Boston Celtics: Why Is No One Talking About Them Anymore?

Tom LoughreyAnalyst IIIMarch 8, 2011

Boston Celtics: Why Is No One Talking About Them Anymore?

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    Since the Boston Celtics made various deals before the 2011 NBA Trade Deadline, it was assumed their new look would be the talk of the town.

    The exact opposite has occurred.

    For example, what is the Celtics' record since the deadline? The correct answer is 5-1.

    If you had to look up the answer, you can recognize the fact that they've been out of the national spotlight for some time now.

    The Celtics only lost on the night of the deadline, when they were shorthanded. They lost to the Denver Nuggets, who had already acquired their players from the infamous Carmelo Anthony trade.

    Since that loss, they have been cruising along. Five straight wins, but little to no coverage outside of Boston.

    Why isn't Boston's success being talked about?

    Here are a couple reason the Celtics aren't morning talk-show material.

They Haven't Played Anybody

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    The Celtics' wins have been in games they are expected to win.

    The Los Angeles Clippers, Utah Jazz, Phoenix Suns, Golden State Warriors and Milwaukee Bucks aren't exactly marquee wins. That's why their loss to the Nuggets was the game that made the most media noise.

    If the Celtics wiped the floor with one of these teams, they might have received more attention. Only one win was by more than 10 points, meaning the Celtics were just taking care of business.

    If the Celtics want to hear people all over the country raving about Boston for the NBA title, they need to beat a team by 30 or beat a contender.

    Although the latter isn't their fault, it's the way the mainstream media works.

Not a Flashy Team

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    The Celtics version of the 'Big Three' are all elite players in the NBA.

    The difference between their top players and the Miami Heat's best is the highlight reel factor. The Heat stars are constantly making ESPN's Top 10 plays with thunderous dunks and nifty passes.

    The Celtics, however, get the job done without a lot of flash. They are a tremendous defensive team with an elite point guard and three scorers. Besides Rondo's deceptive passes, the Celtics don't really awe the crowd.

    The Celtics are an older group of veterans that get the job done, but don't necessarily light up the screen. Paul Pierce, Kevin Garnett and Ray Allen rely more on their precise jump shots to fill the scoreboard at this point in their career.

    Come playoff time, teams will fear the Celtics' ability to do it all on the court. For now, audiences are following younger, flashier teams like the Oklahoma City Thunder.

New Players Haven't Made a Huge Difference

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    The Celtics were surprisingly one of the more active teams at the deadline.

    They acquired Jeff Green and Nenad Krstic from the Thunder for Kendrick Perkins and Nate Robinson. This trade was widely debated due to the value of Perkins in the post with the ongoing injury problems of Shaquille O'Neal.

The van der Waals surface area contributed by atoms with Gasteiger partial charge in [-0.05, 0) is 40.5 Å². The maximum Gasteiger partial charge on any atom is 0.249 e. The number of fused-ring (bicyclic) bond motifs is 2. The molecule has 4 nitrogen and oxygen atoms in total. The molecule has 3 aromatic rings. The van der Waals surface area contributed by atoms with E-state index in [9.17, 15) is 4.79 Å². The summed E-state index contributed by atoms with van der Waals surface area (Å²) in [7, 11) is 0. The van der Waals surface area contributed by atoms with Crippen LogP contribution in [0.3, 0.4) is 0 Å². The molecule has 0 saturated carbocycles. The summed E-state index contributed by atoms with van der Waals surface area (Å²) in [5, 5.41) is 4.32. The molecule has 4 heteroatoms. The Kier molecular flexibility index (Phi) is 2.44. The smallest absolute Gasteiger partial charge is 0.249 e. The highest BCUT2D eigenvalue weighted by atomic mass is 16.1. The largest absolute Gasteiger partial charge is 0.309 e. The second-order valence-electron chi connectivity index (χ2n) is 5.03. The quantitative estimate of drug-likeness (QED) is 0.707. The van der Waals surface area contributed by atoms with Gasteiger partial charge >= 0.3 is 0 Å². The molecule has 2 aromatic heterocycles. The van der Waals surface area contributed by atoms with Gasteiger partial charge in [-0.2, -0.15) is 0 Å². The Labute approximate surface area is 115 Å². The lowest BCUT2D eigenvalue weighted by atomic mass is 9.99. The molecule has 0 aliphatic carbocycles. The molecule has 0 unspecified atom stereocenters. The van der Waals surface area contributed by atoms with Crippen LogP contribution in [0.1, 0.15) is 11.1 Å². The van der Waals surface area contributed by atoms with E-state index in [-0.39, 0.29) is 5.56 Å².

The Celtics also added Troy Murphy, who has been unproductive in three outings. Green is scoring 10 points per game as a Celtic, but nothing more than that.

    The real surprise has been Krstic, who is putting up over 12 points per night in five starts. However, he's grabbing fewer than five rebounds a game.

    All in all, none of the new players have been as valuable as Perkins or as exciting or energetic as Robinson.

Heat Are the 'Divas' of the East

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    In the Eastern Conference this season, the Miami Heat are what people are buzzing about.

    Since LeBron James' move to Miami, the Heat are the front-line team in the media. Every time something happens—little or big—in Miami, the press flocks to the superstars to question them.

    By just playing and keeping their mouths shut, the Celtics are keeping themselves free of the paparazzi. They understand the Heat want all the attention, and with attention comes pressure and expectations.

    If the Celtics keep a low profile, they can perform in the playoffs with no weight on their shoulders. They've stayed back and watched the Heat be brought to tears by all the expectations.

    Let's put it this way: If the Celtics beat the Heat in the postseason, would people be surprised?

    For those that answered yes, the Celtics thank you.

Celtics Can Only Do Wrong

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    Maybe people aren't flocking to hear the latest news in Boston, but the Celtics are still expected to win.

    When the Celtics hit the court—unless it's against the Lakers or Heat—everyone expects them to win. If the Celtics slip up in any way, they get accused of choking.

    When the Celtics lost to the Nuggets, people made excuses for the Celtics. Other than that, losses are picked and prodded until people think they've pinpointed the problem with the Celtics.

    Losses to Charlotte and Washington are "not forgivable" and the press only notices when they tally one in the loss column.

    If the Celtics win, no heads turn. If they lose—now that's news.